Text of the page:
Grass fires keep fire departments on toes

By Mary Ann Redeker
Emporia Gazette – April 20, 2015

During fires, firefighters ride a Polaris Ranger to reach harder accessible places. “It’s a great thing to have,” Olpe Fire Chief Bob Miller said. Photo by Jakub Stepanovic.

During fires, firefighters ride a Polaris Ranger to reach harder accessible places. “It’s a great thing to have,” Olpe Fire Chief Bob Miller said. Photo by Jakub Stepanovic.

Editor’s Note: This story is the second part in a two-part series focusing on grass fires in the Flint Hills area. Part one, which focused on pasture burning, controlled burn tips and burning regulations ran in Saturday’s edition of The Gazette.

The smell of land and pastures burning has been in the air recently and with that has come an increase in the number of grass fires, keeping area fire departments busy.
Most fire departments have been able to handle those smaller grass fires but sometimes with ever-changing conditions, fires can grow, thus prompting departments to need assistance.
Emporia Fire Chief Jack Taylor said his department gets a boost from outlying fire departments and response teams, which help provide mutual aid if needed, in times of multiple situations.
Mutual aid is the agreement between two or more departments that they will respond to assist each other, resources permitting, when requested by the officer in charge of the designated responding department.
“We call on mutual aid from each other,” Taylor said. “We have a really excellent cooperative agreement between all of the fire districts here and we come to each other’s aid regularly. Between just the act of breaking away units when we can, and then calling on mutual aid from each other and even within the area … we may call Coffey County or Chase County, depending on the location and the resources that are engaged.
“In our mutual aid agreements and to date, those have all been gentlemen’s agreements, although we are in the process of formalizing a written agreement. We’ve done mutual aid for years and it’s been done well with the hand shake agreement.”
Automatic aid is a new venture for fire district 4 and Taylor said with automatic aid, the department has identified areas for the six other fire districts and Emporia, where they can all provide immediate assistance.
“In many areas of our fire districts, a neighboring department station is actually closer to an address than the jurisdictional department,” he said. “We have instituted an automatic mutual aid agreement that sends the designated department and the next closest department to the initial alarm. With that, we basically ignore imaginary district lines and get the closest station responding regardless of district and ultimately get more resources on scene to address the incident.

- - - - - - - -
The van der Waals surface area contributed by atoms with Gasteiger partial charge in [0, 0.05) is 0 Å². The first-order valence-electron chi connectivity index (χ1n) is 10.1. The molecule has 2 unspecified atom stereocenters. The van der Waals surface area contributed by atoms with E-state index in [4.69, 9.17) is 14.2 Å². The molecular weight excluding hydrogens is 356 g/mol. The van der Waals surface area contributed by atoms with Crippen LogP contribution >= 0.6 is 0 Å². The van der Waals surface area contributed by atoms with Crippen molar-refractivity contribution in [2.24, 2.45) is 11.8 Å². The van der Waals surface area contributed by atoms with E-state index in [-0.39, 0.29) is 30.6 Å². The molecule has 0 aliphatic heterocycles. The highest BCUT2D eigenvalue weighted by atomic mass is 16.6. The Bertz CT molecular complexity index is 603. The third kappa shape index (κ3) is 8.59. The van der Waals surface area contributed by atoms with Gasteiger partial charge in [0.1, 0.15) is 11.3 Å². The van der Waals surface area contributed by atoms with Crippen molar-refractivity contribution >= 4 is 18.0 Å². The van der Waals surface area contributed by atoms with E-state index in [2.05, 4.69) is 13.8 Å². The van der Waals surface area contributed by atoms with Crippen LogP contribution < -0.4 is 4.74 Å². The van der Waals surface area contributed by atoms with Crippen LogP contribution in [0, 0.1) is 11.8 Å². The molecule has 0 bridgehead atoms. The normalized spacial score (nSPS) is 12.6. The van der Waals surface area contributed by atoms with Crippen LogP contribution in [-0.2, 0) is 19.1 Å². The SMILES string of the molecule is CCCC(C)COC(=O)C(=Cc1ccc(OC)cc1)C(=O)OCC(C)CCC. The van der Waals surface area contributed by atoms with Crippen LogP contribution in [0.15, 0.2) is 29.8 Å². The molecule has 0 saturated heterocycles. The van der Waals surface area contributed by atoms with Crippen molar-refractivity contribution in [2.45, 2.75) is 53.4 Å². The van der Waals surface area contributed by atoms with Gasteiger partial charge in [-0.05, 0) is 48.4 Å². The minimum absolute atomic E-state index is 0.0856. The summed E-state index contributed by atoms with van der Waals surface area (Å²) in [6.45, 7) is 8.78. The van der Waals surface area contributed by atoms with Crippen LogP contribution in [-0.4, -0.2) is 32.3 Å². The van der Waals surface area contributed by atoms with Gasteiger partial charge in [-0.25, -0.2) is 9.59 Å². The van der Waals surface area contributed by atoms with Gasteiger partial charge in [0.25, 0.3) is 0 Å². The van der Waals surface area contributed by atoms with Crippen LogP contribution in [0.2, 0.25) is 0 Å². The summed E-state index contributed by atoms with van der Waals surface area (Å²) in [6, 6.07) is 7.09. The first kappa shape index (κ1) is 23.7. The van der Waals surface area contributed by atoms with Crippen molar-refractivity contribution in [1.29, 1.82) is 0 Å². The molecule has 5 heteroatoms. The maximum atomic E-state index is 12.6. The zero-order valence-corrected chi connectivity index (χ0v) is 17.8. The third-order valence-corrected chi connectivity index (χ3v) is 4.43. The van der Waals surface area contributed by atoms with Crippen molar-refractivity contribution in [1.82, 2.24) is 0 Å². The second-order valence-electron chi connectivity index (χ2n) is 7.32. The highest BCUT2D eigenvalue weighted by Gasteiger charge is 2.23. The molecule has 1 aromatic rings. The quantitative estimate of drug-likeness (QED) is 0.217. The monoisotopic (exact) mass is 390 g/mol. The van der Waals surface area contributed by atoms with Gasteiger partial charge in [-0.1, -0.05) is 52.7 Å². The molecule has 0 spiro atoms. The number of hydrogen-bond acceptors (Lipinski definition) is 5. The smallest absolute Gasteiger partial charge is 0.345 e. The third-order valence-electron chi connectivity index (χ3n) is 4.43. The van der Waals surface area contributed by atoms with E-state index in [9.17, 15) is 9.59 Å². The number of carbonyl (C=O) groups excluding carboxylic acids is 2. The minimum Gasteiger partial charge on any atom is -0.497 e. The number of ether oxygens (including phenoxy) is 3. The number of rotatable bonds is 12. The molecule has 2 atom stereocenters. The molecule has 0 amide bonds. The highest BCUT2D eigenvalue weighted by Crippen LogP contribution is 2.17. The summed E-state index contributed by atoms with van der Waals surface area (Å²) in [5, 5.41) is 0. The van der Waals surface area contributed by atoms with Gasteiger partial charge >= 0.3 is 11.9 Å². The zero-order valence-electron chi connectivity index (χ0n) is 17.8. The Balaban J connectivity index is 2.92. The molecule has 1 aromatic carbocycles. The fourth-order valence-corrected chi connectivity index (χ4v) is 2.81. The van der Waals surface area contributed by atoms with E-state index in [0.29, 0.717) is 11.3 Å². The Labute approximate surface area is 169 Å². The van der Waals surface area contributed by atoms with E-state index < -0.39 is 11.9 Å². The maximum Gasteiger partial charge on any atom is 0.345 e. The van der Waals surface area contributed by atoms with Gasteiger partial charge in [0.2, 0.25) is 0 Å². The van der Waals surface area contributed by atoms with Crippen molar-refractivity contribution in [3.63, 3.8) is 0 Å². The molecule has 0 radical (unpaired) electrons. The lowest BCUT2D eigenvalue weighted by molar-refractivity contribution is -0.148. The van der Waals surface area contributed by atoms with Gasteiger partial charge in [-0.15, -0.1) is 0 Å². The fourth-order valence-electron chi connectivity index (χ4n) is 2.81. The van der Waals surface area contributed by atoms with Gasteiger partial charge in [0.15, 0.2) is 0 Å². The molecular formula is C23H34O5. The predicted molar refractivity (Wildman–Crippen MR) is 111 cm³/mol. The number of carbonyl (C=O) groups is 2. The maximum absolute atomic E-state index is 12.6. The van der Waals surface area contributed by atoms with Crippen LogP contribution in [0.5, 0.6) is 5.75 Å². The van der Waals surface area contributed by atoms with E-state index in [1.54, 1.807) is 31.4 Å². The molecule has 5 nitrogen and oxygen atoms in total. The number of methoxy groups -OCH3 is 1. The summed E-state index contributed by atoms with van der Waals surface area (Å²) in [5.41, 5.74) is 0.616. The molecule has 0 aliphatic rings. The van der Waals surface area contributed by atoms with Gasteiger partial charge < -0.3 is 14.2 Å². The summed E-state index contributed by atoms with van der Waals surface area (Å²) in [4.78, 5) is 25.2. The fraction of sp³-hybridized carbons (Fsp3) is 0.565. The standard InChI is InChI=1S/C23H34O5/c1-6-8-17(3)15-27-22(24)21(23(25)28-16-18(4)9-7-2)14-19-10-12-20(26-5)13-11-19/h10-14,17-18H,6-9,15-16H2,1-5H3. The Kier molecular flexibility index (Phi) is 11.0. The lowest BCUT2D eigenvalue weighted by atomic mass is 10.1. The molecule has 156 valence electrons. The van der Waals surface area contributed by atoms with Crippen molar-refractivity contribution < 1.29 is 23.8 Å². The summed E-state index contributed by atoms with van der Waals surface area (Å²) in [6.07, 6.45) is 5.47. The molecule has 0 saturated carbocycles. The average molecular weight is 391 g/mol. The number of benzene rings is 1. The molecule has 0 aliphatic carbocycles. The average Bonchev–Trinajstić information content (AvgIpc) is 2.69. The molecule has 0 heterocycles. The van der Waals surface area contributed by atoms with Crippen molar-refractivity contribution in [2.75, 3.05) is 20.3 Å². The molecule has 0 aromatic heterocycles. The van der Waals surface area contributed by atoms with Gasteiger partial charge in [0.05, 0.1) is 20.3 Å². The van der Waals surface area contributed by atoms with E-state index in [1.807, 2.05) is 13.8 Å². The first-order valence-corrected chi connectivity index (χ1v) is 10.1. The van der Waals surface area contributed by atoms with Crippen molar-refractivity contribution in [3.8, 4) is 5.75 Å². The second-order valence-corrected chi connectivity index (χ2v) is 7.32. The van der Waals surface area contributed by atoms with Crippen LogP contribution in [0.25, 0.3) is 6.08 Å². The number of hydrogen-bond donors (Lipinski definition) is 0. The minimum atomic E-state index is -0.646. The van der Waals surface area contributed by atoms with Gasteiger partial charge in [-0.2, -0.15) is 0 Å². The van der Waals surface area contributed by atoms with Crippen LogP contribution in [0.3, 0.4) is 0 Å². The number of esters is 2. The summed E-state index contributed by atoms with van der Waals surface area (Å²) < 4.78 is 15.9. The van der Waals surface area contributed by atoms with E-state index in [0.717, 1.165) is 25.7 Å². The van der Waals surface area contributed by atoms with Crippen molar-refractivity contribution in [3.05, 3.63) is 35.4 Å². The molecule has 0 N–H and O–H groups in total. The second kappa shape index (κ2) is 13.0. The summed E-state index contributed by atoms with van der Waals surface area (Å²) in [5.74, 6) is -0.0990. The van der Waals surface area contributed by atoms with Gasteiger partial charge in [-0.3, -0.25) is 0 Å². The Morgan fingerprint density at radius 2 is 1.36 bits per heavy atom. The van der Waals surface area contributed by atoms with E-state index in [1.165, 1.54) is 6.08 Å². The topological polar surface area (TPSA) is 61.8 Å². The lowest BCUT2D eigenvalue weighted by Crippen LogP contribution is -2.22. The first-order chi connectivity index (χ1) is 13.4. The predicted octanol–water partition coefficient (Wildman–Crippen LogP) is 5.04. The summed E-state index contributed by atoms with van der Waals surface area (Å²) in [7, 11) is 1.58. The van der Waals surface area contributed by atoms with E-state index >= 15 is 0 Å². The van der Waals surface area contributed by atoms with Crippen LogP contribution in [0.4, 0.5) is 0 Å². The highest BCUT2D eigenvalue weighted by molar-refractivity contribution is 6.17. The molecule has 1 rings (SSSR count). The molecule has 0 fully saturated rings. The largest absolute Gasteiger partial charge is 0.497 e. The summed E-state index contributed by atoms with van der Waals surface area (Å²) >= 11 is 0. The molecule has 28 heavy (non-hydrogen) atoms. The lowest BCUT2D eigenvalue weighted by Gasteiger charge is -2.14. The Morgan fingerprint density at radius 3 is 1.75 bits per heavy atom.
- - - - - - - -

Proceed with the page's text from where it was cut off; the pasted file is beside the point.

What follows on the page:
“This is especially important for those who are experiencing the fire to get the quickest response possible. This is also important with respect to our insurance classification for fire protection. In some cases, property owners in the fire districts may benefit on their fire insurance premiums.”
Other fire districts in Lyon County include fire departments in Admire/Allen, Americus, Hartford/Neosho Rapids, Miller, Olpe and Reading.
Reading Fire Chief Scott Wilkerson said mutual aid and automatic aid have been valuable assets to the smaller fire departments.
“We’ve called for both mutual and automatic aid,” he said. “We’re a small, volunteer department and some of us live outside town. Sometimes it’s difficult to get out on the scene. It’s been positive to work with other chiefs in the county. It’s not only a good thing for us, but for the community as well.”
Olpe Fire Chief Bob Miller said mutual aid has been very beneficial for his department.
“We are a small, volunteer fire department and many of our volunteers work other jobs during the day,” he said. “We’re not staffed like Emporia. It’s nice when we can call on other departments. Mutual aid is a wonderful asset. We’ll help them too if they should need the assistance, so it’s a two-way street.”
Taylor said through these mutual agreements, each department is responsible for their own costs.
“The only exception would be unless it’s such a large event that FEMA funds are requested for reimbursement, but those are very few and far between,” he said. “So with the typical mutual aid, each department is responsible for its own operating costs.
“If we were to respond to say Olpe or Americus, we would be responsible for the cost we would incur or any injuries that would come under our own workman’s comp. We’re totally responsible for the resources we send. In the apartment fire we had recently we had several departments that responded with mutual aid for us, and they are responsible for those costs.”
Through combined dispatch, departments are able to help assist each other in the areas where each may be lacking equipment.
“We use the gators and some others also have gator-type equipment,” Taylor said. “We just recently learned that the preserve over at Hartford … Neosho Rapids has equipment that they can bring out to help assist us, so they are on our list as well. Lyon County Road and Bridge recently has informed us that they have a water tanker that they can also bring out. Those are all things that in addition to what we have in each of the districts in Lyon County, they have a special piece of equipment that they can bring which is helpful.”